Letter to Lincoln
Wimmer Wednesday. In the German States, conscription is a regular thing every year, and no able-bodied young man is exempt from the draft unless he buys a substitute. However, with regard to students of law, medicine, and particularly of Divinity, exemptions are admitted in this way: These students are enrolled and drafted like other men of their age, but in order not [to] interrupt their studies, they are indeed kept on the list, but obtain furlough for an indefinite time. Thus the law is complied with and these young men are not [taken away] from their scientific employments. If there is no other loyal way to grant exemption for the members of the Benedictine order, I think this one would not be [objectionable].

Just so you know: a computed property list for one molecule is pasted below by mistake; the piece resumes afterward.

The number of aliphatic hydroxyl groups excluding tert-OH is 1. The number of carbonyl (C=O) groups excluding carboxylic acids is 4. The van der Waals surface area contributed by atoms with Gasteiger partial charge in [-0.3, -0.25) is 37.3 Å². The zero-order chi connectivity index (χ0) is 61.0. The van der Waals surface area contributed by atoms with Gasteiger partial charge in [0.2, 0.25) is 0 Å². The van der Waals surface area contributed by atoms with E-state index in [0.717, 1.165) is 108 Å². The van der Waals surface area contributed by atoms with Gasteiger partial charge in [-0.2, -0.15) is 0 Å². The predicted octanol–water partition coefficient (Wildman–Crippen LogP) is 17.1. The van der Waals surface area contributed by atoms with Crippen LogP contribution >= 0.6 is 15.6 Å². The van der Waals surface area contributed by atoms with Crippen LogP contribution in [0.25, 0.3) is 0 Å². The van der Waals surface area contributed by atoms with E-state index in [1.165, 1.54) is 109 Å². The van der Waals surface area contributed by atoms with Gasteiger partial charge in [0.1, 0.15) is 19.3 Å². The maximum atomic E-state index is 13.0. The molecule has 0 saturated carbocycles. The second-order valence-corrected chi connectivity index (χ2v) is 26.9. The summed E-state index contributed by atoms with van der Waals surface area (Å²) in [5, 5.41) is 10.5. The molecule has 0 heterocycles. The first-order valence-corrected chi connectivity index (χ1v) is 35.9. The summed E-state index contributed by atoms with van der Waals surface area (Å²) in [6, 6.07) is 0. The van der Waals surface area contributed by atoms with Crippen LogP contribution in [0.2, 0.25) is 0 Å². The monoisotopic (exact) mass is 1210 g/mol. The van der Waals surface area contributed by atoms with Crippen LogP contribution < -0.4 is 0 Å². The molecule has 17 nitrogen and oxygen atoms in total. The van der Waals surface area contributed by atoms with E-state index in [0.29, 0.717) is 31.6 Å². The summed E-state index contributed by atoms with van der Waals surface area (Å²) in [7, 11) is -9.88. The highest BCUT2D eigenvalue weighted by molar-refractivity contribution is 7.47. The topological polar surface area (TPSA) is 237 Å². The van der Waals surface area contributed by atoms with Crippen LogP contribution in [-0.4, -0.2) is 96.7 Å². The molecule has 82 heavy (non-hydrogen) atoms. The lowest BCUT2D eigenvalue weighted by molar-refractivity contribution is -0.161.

But your kind sentiments and your experience in law and life will easily find means and ways in justice or in equity to put us out of trouble and conflict with our conscience. May God bless you for it.
—Boniface Wimmer, Letters of An American Abbot, letter to Abraham Lincoln, June 10, 1863.